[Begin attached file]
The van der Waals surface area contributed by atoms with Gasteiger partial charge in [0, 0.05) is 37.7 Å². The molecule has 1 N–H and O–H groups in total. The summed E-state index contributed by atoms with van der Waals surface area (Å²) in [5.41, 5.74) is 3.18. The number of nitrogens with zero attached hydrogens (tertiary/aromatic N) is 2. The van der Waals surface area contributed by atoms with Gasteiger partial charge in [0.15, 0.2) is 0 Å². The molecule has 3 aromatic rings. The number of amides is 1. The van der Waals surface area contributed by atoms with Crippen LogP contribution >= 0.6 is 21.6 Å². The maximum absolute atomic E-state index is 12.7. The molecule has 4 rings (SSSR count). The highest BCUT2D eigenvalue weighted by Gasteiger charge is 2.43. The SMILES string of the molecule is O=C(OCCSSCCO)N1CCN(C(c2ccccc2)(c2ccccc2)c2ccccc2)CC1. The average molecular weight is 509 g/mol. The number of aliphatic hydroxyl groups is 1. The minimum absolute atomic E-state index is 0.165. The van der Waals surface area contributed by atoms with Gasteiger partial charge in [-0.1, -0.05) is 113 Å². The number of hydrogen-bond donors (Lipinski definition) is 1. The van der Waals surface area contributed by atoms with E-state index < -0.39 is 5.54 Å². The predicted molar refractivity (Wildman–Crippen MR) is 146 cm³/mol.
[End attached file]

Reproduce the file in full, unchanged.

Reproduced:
The van der Waals surface area contributed by atoms with Gasteiger partial charge in [0, 0.05) is 37.7 Å². The molecule has 1 N–H and O–H groups in total. The summed E-state index contributed by atoms with van der Waals surface area (Å²) in [5.41, 5.74) is 3.18. The number of nitrogens with zero attached hydrogens (tertiary/aromatic N) is 2. The van der Waals surface area contributed by atoms with Gasteiger partial charge in [0.15, 0.2) is 0 Å². The molecule has 3 aromatic rings. The number of amides is 1. The van der Waals surface area contributed by atoms with Crippen LogP contribution >= 0.6 is 21.6 Å². The maximum absolute atomic E-state index is 12.7. The molecule has 4 rings (SSSR count). The highest BCUT2D eigenvalue weighted by Gasteiger charge is 2.43. The SMILES string of the molecule is O=C(OCCSSCCO)N1CCN(C(c2ccccc2)(c2ccccc2)c2ccccc2)CC1. The average molecular weight is 509 g/mol. The number of aliphatic hydroxyl groups is 1. The minimum absolute atomic E-state index is 0.165. The van der Waals surface area contributed by atoms with Gasteiger partial charge in [-0.1, -0.05) is 113 Å². The number of hydrogen-bond donors (Lipinski definition) is 1. The van der Waals surface area contributed by atoms with E-state index < -0.39 is 5.54 Å². The predicted molar refractivity (Wildman–Crippen MR) is 146 cm³/mol.